81 journalists killed in 2006
“Iraq was the world’s most dangerous country for the media for the fourth year running, with 64 journalists and media assistants killed,” RSF said. “Since fighting began in 2003, 139 journalists have been killed there, more than twice the number in the 20-year Vietnam War (63 killed between 1955 and 1975). “About 90 per cent of the victims were Iraqis. Investigations were very rare and none were completed. Unlike other organisations, Reporters Without Borders includes journalists in its death count only when it is certain that their deaths are linked to their work as journalists.
“Dozens of other cases have not been included because investigators have not yet determined the motives or because it is clear that they were not related to the issue of press freedom.” Mexico (nine deaths), the Philippines (six), Russia (three) and Lebanon (two) were among the most dangerous places to work. Â“Over 1,400 physical attacks or threats were recorded by Reporters Without Borders in 2006, which was another record. Many of them were during election campaigns in various countries,” RSF said. “Attacks on journalists in Bangladesh, already routine, became daily at the end of the year, a few weeks before key parliamentary elections, and were carried out by security forces and political party supporters.”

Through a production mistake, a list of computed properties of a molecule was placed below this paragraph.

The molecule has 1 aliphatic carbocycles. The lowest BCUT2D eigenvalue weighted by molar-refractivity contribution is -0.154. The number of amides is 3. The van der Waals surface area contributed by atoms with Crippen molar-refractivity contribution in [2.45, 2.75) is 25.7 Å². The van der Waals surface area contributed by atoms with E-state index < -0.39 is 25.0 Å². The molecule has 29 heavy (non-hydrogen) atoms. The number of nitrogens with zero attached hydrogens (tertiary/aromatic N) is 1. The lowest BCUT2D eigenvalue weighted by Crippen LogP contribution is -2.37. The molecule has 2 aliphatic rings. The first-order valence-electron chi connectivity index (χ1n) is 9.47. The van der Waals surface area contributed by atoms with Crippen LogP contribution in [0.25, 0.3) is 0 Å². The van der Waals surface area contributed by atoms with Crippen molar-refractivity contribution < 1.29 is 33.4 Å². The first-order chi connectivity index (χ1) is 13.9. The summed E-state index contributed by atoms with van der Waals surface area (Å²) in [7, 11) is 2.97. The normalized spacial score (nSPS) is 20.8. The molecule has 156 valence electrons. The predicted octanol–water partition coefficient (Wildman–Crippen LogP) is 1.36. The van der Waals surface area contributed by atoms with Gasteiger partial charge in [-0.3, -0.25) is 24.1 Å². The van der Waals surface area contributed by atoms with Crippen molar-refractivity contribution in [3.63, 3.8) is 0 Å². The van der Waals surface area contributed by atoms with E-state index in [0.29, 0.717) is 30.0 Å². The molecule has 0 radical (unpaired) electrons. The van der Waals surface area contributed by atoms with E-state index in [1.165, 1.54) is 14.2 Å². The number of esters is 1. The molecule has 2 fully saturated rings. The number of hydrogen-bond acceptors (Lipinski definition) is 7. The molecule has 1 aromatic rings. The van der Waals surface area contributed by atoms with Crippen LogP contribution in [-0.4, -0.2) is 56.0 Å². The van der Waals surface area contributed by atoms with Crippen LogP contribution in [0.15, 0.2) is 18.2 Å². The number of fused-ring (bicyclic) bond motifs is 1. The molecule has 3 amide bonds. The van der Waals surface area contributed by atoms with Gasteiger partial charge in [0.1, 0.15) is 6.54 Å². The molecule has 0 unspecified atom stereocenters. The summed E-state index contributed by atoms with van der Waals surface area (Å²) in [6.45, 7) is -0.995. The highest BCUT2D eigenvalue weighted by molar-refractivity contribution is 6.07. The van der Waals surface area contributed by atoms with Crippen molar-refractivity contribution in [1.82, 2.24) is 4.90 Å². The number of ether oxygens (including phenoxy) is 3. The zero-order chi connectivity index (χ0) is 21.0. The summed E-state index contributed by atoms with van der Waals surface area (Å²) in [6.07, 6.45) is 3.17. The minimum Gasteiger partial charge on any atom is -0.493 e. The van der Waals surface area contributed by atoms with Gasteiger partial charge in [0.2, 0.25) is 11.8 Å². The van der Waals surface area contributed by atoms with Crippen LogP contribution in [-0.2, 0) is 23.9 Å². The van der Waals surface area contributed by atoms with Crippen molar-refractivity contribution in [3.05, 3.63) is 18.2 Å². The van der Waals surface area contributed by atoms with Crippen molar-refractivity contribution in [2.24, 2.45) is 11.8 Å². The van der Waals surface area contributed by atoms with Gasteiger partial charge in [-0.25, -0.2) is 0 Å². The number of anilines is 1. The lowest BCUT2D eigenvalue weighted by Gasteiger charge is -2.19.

Important national elections took place in a dozen countries in the Americas, RSF noted.
“Reporters Without Borders had registered more than a dozen physical attacks on journalists and another dozen threats to them in Peru by early March, a month before presidential elections. In Brazil, a daily paper’s offices were ransacked on election day by supporters of a local politician in the southern town of Marilia.” Cases of censorship were slightly down, 912 against 1,006 in 2005, when Nepal had the worst record. The ceasefire there in mid-2006 gave the media a break, with the release of imprisoned journalists and many local radio stations able to freely broadcast again.
“It was impossible to get exact information on censorship in China, Burma and North Korea, countries where blanket measures were taken against the media, affecting dozens and even hundreds of outlets at the same time,” RSF said. The Internet was tightly controlled in some countries. Reporters Without Borders issued a list in November of 13 “enemies of the Internet” (Belarus, Burma, China, Cuba, Egypt, Iran, North Korea, Saudi Arabia, Syria, Tunisia, Turkmenistan, Uzbekistan and Vietnam). “Bloggers and cyber-dissidents in these countries were regularly thrown into prison for expressing their opinions online.”
Source: The News